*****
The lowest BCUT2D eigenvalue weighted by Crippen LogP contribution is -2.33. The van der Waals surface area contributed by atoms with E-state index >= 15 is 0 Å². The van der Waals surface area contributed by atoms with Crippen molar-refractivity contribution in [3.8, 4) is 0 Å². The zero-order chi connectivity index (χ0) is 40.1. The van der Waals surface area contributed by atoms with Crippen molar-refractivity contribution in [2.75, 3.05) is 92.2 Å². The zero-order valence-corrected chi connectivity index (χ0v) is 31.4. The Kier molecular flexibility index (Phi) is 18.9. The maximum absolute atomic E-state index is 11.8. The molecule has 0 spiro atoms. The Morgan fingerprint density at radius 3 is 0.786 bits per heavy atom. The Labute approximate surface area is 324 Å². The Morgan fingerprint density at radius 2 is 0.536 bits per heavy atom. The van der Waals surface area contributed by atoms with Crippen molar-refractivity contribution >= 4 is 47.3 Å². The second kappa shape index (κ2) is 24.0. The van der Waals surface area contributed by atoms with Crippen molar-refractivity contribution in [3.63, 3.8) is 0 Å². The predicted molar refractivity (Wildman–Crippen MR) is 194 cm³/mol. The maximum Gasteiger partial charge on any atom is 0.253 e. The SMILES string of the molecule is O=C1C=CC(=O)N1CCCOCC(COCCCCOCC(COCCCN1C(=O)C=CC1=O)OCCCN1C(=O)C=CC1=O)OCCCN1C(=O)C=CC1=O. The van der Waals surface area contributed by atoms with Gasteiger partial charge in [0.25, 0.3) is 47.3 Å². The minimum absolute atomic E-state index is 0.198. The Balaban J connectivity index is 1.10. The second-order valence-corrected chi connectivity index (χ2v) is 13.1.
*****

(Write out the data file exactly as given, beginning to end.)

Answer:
The lowest BCUT2D eigenvalue weighted by Crippen LogP contribution is -2.33. The van der Waals surface area contributed by atoms with E-state index >= 15 is 0 Å². The van der Waals surface area contributed by atoms with Crippen molar-refractivity contribution in [3.8, 4) is 0 Å². The zero-order chi connectivity index (χ0) is 40.1. The van der Waals surface area contributed by atoms with Crippen molar-refractivity contribution in [2.75, 3.05) is 92.2 Å². The zero-order valence-corrected chi connectivity index (χ0v) is 31.4. The Kier molecular flexibility index (Phi) is 18.9. The maximum absolute atomic E-state index is 11.8. The molecule has 0 spiro atoms. The Morgan fingerprint density at radius 3 is 0.786 bits per heavy atom. The Labute approximate surface area is 324 Å². The Morgan fingerprint density at radius 2 is 0.536 bits per heavy atom. The van der Waals surface area contributed by atoms with Crippen molar-refractivity contribution >= 4 is 47.3 Å². The second kappa shape index (κ2) is 24.0. The van der Waals surface area contributed by atoms with Crippen molar-refractivity contribution in [3.63, 3.8) is 0 Å². The predicted molar refractivity (Wildman–Crippen MR) is 194 cm³/mol. The maximum Gasteiger partial charge on any atom is 0.253 e. The SMILES string of the molecule is O=C1C=CC(=O)N1CCCOCC(COCCCCOCC(COCCCN1C(=O)C=CC1=O)OCCCN1C(=O)C=CC1=O)OCCCN1C(=O)C=CC1=O. The van der Waals surface area contributed by atoms with Gasteiger partial charge in [0.25, 0.3) is 47.3 Å². The minimum absolute atomic E-state index is 0.198. The Balaban J connectivity index is 1.10. The second-order valence-corrected chi connectivity index (χ2v) is 13.1.